China / Society

Hospital a refuge for ailing drug users

By Zheng Caixiong and Yao Yao in Zhongshan, Guangdong (China Daily) Updated: 2016-01-04 07:55

Free specialized facility spearheading govt effort to expand services to 21 cities in Guangdong

The first hospital on the Chinese mainland that only admits drug-addicted patients is planning to expand to more than 150 beds in 2016, leading a government effort to create similar treatment facilities in all 21 prefecture-level cities in Guangdong province.

Nanqu Hospital, which is affiliated with Zhongshan No 2 People's Hospital, has only 80 beds at the moment, even though it once had more than 140 patients, said Wang Jun, head of the hospital.

"The expansion of the hospital aims to meet the demand from the growing number of drug-addicted patients," Wang said. "Many patients had to stay in the corridors, or sleep on the floor when all of the beds were occupied."

Except for pediatrics and obstetrics, the hospital has all the departments of a major hospital, including an intensive care unit and an operating room. It has treated more than 720 patients since it opened in June 2011.

Most of the patients are diagnosed with HIV, hepatitis, tuberculosis, sexually transmitted diseases and other infectious diseases.

"The hospital was built by the government and is managed by the police, but the medical treatment is provided by senior doctors and nurses from Zhongshan No 2 People's Hospital. The treatment is free for the drug addicts," Wang said.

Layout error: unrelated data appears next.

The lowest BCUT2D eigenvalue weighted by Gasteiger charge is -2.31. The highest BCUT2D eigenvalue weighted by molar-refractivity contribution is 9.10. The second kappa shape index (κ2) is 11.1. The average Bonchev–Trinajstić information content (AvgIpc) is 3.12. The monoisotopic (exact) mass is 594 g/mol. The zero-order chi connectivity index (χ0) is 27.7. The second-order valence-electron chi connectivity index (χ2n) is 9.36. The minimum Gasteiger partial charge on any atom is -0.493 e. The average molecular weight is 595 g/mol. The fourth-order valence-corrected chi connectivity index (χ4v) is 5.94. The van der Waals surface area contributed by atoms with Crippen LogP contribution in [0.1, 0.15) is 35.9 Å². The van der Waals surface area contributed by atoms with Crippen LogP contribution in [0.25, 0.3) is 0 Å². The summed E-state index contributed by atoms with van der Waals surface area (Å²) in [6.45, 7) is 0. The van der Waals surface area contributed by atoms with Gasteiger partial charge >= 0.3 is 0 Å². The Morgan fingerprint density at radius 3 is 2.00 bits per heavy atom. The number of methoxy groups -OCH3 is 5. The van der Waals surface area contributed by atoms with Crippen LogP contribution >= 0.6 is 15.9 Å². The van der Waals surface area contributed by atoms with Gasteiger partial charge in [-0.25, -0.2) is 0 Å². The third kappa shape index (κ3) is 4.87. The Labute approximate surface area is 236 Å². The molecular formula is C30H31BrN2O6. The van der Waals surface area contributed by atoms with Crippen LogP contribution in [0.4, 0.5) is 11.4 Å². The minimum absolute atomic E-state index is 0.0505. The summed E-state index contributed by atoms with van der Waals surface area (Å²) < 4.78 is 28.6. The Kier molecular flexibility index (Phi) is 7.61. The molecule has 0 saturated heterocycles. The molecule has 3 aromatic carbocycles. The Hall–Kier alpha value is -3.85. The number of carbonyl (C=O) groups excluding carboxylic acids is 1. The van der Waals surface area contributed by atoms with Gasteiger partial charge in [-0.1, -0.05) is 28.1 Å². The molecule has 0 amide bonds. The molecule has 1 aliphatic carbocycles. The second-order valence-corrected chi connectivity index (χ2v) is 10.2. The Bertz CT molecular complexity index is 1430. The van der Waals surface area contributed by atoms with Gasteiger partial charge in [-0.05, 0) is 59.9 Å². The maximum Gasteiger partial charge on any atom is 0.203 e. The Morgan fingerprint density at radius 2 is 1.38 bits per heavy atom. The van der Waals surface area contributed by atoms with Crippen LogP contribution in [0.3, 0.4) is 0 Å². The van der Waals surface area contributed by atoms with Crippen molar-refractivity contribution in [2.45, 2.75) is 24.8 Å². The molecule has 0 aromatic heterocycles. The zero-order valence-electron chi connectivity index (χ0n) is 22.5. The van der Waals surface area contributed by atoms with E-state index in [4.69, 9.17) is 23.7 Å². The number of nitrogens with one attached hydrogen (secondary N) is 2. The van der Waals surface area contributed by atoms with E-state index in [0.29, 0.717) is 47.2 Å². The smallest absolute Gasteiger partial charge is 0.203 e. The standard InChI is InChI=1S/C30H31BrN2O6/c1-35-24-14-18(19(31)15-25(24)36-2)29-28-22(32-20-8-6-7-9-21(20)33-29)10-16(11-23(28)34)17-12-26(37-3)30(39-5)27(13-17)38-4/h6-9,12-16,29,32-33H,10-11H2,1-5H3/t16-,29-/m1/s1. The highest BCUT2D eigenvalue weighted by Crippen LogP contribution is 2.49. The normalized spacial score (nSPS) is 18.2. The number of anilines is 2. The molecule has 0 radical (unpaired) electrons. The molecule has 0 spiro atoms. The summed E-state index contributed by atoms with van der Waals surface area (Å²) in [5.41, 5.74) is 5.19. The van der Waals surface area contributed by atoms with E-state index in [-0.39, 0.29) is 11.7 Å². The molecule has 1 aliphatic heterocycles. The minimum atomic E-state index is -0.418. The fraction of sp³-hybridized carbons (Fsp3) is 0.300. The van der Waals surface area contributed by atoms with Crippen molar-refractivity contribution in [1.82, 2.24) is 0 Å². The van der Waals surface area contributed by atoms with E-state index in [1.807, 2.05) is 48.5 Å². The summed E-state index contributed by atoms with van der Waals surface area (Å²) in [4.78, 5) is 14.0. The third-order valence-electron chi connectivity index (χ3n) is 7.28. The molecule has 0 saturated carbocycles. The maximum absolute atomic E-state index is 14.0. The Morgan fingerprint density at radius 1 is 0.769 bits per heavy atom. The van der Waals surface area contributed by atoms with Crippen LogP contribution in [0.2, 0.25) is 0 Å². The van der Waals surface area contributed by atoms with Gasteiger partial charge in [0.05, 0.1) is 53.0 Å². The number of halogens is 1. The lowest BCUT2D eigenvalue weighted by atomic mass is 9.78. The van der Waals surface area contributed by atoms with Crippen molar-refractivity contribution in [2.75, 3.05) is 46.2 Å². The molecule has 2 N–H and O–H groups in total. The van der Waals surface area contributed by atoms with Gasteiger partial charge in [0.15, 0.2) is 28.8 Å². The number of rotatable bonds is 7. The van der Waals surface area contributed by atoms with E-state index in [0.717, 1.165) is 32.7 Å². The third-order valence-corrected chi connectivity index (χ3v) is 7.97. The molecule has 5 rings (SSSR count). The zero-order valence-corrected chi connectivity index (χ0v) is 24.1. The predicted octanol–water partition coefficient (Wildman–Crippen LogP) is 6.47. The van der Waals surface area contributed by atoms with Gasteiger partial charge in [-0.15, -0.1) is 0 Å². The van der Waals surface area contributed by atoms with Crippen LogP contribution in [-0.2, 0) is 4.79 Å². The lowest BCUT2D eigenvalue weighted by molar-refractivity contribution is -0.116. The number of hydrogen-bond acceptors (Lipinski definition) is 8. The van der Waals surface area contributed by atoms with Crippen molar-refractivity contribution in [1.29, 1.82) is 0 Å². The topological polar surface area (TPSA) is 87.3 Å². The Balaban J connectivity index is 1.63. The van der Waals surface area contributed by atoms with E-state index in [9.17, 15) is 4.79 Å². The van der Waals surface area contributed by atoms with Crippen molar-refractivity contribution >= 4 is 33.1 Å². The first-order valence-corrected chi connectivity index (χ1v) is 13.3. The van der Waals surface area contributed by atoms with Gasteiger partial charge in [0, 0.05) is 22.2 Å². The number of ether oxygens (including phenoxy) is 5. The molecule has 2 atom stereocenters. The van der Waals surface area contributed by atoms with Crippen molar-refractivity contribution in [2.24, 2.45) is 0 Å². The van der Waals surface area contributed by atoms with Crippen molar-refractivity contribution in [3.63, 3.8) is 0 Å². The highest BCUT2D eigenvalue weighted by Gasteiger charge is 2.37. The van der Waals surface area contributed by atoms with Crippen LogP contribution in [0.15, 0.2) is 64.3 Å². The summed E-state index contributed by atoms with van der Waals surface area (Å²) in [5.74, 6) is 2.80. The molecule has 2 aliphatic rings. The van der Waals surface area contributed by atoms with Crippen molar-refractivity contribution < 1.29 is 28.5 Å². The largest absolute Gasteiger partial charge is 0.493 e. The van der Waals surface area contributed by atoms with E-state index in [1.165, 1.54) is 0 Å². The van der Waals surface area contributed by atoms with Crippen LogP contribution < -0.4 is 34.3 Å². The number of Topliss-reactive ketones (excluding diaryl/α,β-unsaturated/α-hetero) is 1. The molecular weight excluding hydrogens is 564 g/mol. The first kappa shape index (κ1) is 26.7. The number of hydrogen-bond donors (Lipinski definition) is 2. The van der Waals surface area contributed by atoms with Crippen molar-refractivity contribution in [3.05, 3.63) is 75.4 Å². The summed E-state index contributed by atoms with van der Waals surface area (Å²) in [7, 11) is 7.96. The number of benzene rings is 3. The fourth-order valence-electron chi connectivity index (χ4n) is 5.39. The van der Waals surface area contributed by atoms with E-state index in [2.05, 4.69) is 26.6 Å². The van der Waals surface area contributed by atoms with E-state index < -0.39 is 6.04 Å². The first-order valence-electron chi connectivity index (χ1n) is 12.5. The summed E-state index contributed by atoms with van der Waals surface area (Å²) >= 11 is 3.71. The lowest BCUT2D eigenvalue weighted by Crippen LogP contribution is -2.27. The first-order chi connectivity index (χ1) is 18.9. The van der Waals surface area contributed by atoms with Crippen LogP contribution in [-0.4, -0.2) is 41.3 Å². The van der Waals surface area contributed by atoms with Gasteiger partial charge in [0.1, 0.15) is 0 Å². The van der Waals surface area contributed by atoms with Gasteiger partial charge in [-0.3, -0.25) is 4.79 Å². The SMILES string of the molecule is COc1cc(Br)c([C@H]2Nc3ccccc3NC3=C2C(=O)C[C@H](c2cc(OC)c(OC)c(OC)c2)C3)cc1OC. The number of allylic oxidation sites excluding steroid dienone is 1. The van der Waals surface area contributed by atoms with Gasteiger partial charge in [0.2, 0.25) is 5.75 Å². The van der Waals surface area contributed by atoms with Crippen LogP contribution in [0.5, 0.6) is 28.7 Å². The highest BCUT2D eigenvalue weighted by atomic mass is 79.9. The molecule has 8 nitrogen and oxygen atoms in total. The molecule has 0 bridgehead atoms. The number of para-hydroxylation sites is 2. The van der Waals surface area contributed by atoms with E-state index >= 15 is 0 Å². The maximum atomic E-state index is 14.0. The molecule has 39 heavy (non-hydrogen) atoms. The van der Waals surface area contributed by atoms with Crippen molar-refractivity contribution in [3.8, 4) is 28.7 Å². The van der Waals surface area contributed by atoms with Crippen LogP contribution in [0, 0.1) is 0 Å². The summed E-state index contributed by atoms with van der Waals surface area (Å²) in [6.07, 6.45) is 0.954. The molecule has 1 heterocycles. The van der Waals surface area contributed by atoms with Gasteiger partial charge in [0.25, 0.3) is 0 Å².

"The patients admitted to the hospital will not be discharged or sent back to drug rehabilitation centers or prison unless their physical condition poses no threat to other inmates," Wang said.

The effort costs the hospital more than 12 million yuan ($1.85 million) annually, he said.

Deng Jianwei, director of drug enforcement at the Guangdong provincial department of public security, said similar hospitals are being built in Guangzhou, Huizhou and Dongguan in Guangdong province.

Deng's department has asked all the 21 prefecture-level cities in Guangdong to build such hospitals for drug-addicted patients in 2016. Those that do not build a facility will not pass their social comprehensive management assessment, which is required for officials seeking promotion.

Guangdong province had registered more than 578,000 drug addicts by mid-December, accounting for about one-sixth of the country's total, Deng said. About 18,000 of them are disabled or have serious diseases, including HIV and other infectious diseases.

A patient with heart disease surnamed Li was sent to Nanqu hospital after falling ill at a local drug rehabilitation center several months ago.

"I am satisfied with the medical treatment and the facilities in the hospital," said Li, who reads books and magazines and plays poker with roommates in his ward every afternoon. "I will be discharged from the hospital in a month."

Construction of the hospital, which currently has 63 patients in its wards, pleased the public, said Tan Pei'an, vice-mayor of Zhongshan and director of the city's public security department.

"Before the hospital was put into service, some drug addicts who were dumped by their families or were discriminated against ... used to use syringe needles and knives to steal and rob in local communities, threatening people's lives and social stability," Tan said.

"Such drug addicts were never afraid of being detained by police at that time," Tan said. "Police dared not detain them due to the health risks they posed both to other detainees and the officers themselves, and police had to quickly release them because they did not know how or where the special suspects were to be sent and placed for punishment."

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